But defensive coordinator Dan Quinn reiterated Monday that the Cowboys still want to maximize Parsons’ “ability to be not always where you’re supposed to be” — meaning his versatility on or off the line of scrimmage is a gift that keeps defenses guessing.

“I think it really just depends on the matchup with how we want to go feature,” Quinn said. “With the firepower they had (on offense), it seemed like that was the best way to go this last game.”

Safe to say it worked out pretty well.

I Think…
nobody was more excited for wide receiver Noah Brown’s first career touchdown than offensive coordinator Kellen Moore.

It’s no surprise that Moore devised a game plan that played well to backup quarterback Cooper Rush’s strengths. Before he got into coaching, Moore and Rush were teammates in the Cowboys’ quarterback room during Rush’s 2017 rookie season.

But remember, Moore also threw passes to Noah Brown that season, too. Brown was a rookie seventh-round pick in 2017, Moore’s final year as a quarterback on the Cowboys’ roster.

Moore has seen Brown develop into a well-rounded receiver who just posted a career-high 91 yards and a TD when the offense absolutely needed that type of production without franchise quarterback Dak Prescott (thumb) in the lineup. Brown looked leaner and quicker in training camp, and it has carried over to the regular season.

“I would certainly say he has adjusted his body. He came into the league as a larger body that did a tremendous job in the run game for us,” Moore said. “He had his role. He did all the special teams stuff, and he kind of found a couple pass opportunities here and there as kind of a changeup.

“As the years have gone on, he’s become a little bit more (in) the pass game, really starting last year and then transitioning fully into this year. He’s just a normal, every-down receiver. He’s not in a ‘role. ‘ He’s not a ‘package’ guy. He’s playing receiver. You can just see him on the contested catch opportunities where Coop threw a couple to him this past day. Throw contested catches at him, get him opportunities, and he’s made plays with it. “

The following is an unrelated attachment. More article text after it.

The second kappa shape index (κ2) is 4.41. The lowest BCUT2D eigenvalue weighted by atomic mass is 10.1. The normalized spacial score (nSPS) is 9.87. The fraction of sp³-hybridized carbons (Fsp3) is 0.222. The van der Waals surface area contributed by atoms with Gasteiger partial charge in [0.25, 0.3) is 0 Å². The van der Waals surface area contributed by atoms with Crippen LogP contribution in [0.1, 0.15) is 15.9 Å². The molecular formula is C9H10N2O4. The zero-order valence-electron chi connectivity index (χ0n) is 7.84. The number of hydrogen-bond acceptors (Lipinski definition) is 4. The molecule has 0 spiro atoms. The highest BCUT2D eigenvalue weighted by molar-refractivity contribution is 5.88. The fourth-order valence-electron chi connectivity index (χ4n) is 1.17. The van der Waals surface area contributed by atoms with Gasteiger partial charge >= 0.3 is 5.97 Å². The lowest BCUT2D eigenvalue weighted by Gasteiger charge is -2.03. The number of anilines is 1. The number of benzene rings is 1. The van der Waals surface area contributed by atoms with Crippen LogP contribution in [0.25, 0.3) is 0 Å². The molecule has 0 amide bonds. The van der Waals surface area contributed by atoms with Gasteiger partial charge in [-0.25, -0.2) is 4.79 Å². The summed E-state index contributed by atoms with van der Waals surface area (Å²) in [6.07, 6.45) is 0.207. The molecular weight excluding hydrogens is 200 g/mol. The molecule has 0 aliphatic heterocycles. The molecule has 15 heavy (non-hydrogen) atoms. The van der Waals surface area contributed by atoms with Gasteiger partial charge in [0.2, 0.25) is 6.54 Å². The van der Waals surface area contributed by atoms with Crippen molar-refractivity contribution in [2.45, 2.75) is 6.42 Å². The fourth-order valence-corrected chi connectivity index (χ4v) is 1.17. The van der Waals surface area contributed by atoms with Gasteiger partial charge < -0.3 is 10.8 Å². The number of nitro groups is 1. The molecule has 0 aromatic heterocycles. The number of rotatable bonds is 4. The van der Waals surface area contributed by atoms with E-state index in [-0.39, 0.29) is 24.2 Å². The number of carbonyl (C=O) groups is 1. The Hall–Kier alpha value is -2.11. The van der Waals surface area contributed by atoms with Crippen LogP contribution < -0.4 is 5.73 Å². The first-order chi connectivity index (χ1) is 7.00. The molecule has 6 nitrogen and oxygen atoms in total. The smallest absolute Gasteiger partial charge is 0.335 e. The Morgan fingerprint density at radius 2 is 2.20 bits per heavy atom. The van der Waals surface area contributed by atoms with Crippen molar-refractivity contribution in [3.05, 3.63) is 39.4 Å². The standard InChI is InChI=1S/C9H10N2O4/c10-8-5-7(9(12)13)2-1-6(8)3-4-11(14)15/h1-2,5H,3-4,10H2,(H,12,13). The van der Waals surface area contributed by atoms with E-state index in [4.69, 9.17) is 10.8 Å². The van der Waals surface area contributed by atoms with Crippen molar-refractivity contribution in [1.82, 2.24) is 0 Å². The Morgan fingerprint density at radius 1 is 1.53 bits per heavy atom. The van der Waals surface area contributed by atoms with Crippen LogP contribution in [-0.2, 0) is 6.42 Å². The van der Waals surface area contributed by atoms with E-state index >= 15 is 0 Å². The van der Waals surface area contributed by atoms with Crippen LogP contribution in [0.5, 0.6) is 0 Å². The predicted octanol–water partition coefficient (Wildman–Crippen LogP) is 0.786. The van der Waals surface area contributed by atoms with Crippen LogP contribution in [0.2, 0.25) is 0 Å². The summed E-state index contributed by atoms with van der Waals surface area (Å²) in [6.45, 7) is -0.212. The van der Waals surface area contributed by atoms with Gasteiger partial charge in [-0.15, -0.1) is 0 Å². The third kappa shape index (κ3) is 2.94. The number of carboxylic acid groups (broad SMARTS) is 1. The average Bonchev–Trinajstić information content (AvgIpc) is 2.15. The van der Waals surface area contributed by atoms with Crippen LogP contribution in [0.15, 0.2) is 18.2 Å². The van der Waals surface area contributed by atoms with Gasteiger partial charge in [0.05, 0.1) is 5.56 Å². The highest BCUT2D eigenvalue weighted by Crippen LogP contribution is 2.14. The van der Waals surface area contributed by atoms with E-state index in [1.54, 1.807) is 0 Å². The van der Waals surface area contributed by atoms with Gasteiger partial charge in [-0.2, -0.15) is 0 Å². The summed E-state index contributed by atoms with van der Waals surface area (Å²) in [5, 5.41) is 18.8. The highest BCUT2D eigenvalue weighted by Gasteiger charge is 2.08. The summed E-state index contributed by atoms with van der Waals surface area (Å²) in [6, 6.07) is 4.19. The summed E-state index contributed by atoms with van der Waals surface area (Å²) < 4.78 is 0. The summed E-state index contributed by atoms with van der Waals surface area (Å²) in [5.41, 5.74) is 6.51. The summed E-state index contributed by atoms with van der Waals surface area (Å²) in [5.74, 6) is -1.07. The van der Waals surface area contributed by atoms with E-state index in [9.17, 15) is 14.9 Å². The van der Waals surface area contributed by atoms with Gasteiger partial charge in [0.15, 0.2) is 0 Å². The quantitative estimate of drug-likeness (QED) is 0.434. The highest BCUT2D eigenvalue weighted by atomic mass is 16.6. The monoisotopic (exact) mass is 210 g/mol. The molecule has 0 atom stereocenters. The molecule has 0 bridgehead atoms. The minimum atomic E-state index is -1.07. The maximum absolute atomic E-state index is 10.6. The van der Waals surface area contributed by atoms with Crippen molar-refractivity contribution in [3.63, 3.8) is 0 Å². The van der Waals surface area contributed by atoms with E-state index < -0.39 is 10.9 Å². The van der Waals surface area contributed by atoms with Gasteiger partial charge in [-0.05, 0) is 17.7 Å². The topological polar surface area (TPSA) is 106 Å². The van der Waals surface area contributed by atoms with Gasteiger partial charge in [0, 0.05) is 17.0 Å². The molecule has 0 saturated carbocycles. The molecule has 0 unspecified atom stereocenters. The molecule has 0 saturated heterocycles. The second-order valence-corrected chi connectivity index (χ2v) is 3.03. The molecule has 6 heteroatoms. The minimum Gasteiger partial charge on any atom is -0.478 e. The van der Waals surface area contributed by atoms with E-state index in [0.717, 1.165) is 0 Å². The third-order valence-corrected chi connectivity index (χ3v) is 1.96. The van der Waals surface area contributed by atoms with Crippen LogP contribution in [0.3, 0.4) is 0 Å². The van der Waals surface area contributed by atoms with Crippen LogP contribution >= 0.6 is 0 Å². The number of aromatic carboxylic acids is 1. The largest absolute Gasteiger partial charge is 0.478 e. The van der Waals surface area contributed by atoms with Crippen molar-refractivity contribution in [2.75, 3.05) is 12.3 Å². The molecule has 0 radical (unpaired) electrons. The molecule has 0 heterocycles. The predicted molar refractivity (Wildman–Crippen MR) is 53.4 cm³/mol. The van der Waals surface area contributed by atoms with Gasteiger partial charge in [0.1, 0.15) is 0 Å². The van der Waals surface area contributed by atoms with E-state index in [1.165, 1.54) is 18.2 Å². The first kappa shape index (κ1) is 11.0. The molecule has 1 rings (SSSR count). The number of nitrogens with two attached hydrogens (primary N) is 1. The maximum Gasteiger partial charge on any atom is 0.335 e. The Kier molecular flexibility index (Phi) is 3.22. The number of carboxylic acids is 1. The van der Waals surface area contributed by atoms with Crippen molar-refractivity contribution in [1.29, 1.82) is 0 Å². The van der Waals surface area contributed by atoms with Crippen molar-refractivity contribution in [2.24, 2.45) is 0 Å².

I Have No Idea…
how many takeaways the defense will get this season, but if last year is any guide, they won’t be stuck on one for long.

It’s impressive enough that Tom Brady and Burrow were held to one touchdown each in these first two games. But there’s another level that the defense can reach, and that’s by creating extra possessions for the offense.

Currently, the Cowboys are tied for the second-fewest takeaways in the NFL with one (safety Donovan Wilson’s interception on Brady). Dante Fowler Jr.’s sack-strip on Burrow in the second quarter almost gave them another one.

The Cowboys led the league with 34 forced turnovers last year. They only played four games without a takeaway. They only played five games without multiple takeaways.

Quinn has been pleased with the defense’s effort, tackling and toughness through two games. The takeaways will continue to be a focus, though.

“I think there is another place where we can go,” Quinn said. “I know we will work our ass off to get there, much like the guys did this week.”